Saturday, June 4, 2016

A Bun-less Revolution

For five years, Californian Richard Axton tirelessly campaigned for Taco Bell to bring back the Fritos-loaded Beefy Crunch Burrito. Now that the cult favorite item is once again on the fast food chain’s national menu, Axton reflects on his half-decade long crusade – and how his journey demonstrates the impact of social media in changing the nature of consumer/brand relations.

A FREEDOM FIGHTER FOR FRITOS: 28-year-old Richard Axton has waged a five-year struggle against the Taco Bell upper brass to bring his beloved Beefy Crunch Burrito back to the fast food monolith's menu. After mobilizing more than 41,000 online troops, the nation's sixth-largest quick service restaurant surrendered to the 'Beefy Crunch Movement' earlier this year. (Photograph courtesy of Richard Axton)



By: James Swift
@UNJournalism

In 2011, Richard Axton – now 28 – was living with his parents and looking for a steady job. In some respects, the epoch could be described as the “B.D.L.T” era – before Doritos Locos Tacos.

“At the time, there were no other Frito-Lay infused items,” the Salinas, Calif. native recollects. “This was like the beginning of what was to come.”

Although Axton describes himself as a long-time Taco Bell consumer – the sixth largest fast food chain in the United States, with revenue in 2015 just shy of the $2 billion mark – he said he wasn’t that big of a fan until they rolled out the Fritos-stuffed Beefy Crunch Burrito.

In an endorsement posted on the official Taco Bell website, Axton poetically describes the burrito with flowery, yearning prose reminiscent of The Song of Songs.


The co-branded value menu offering made its debut in Dec. 2010. Axton said he felt a flurry of emotions – anger, shock and most definitely disappointment – when the item was pulled from the chain’s line-up in May 2011.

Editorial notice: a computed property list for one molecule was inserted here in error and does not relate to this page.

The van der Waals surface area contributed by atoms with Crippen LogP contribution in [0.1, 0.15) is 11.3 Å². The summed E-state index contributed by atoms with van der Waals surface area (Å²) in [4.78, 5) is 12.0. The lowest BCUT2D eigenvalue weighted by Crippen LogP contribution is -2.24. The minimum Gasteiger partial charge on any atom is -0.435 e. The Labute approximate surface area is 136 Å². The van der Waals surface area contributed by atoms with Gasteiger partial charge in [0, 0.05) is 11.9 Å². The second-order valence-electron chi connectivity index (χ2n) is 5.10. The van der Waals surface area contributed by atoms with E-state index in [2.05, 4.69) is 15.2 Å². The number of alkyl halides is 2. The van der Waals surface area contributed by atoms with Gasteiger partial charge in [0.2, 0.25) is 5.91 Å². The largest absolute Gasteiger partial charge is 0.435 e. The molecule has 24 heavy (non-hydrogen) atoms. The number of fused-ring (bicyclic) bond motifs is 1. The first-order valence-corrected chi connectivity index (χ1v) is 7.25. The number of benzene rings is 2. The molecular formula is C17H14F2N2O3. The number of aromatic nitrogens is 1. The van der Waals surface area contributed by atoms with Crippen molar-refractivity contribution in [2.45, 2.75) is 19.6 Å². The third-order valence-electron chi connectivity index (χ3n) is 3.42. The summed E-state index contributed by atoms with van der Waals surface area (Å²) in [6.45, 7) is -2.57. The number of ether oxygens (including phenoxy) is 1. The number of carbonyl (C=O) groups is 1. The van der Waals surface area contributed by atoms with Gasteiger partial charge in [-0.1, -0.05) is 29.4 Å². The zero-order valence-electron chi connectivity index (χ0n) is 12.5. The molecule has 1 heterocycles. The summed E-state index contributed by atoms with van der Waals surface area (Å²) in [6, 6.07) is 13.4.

“They have limited time items that come and go, but this one just seemed a little too special to be gone,” he recollected.

So Axton took to Facebook to voice his displeasure. Inspired by fan pages for other discontinued products and consumer causes, he decided to launch a social media campaign – ambitiously titled “Three Million Fans to Get the Beefy Crunch Back” – to goad Taco Bell into reissuing the fried corn-chip imbued item.

Initially, Axton said his online campaigning was just for fun. But as the social media crusade garnered more and more followers, he began investing more time into the project. Eventually, he found himself spending two to three hours a day online, drumming up social media support for the product’s resurrection.

Eventually, the suits at Taco Bell took note of Axton’s digital canvassing. In Dec. 2011, executives flew him down to the company headquarters in Irvine, Calif., where he was asked for his input on ideas for a 2012 Beefy Crunch relaunch. They even let Axton make the public announcement that the item was coming back to the chain’s 6,500-plus stores across the U.S.

Alas, the second coming of the Beefy Crunch Burrito was short-lived. In March 2012, the product was removed from the nationwide menu for a second time.

Axton, however, would not be deterred. Determined to see the product revived as a full-time offering (a third promotion briefly ran from May to Aug. 2013), he intensified his social media campaign and began more aggressively targeting Taco Bell. In 2014, he rechristened his project as “The Beefy Crunch Movement,” complete with an official battle flag displaying a trio of Industrial Workers of the World-inspired clenched fists waving the burritos in protest.

At that point, the official campaign website had about 16,000 Facebook followers. As committed as he may be, Axton said many Beefy Crunch fans he met online are even more gaga over the burrito.

When a Louisville, Ky. store was chosen as a test site for a “Throwback Burrito” promotion, some Beefy Crunch loyalists traveled more than 1,000 miles to get their hands on the product. Another fan demonstrated his support for the discontinued product by eating a burrito while sky divingAnd as perhaps the ultimate display of Beefy Crunch fandom, Axton said he is aware of at least three people who went out and got tattoos celebrating the burrito.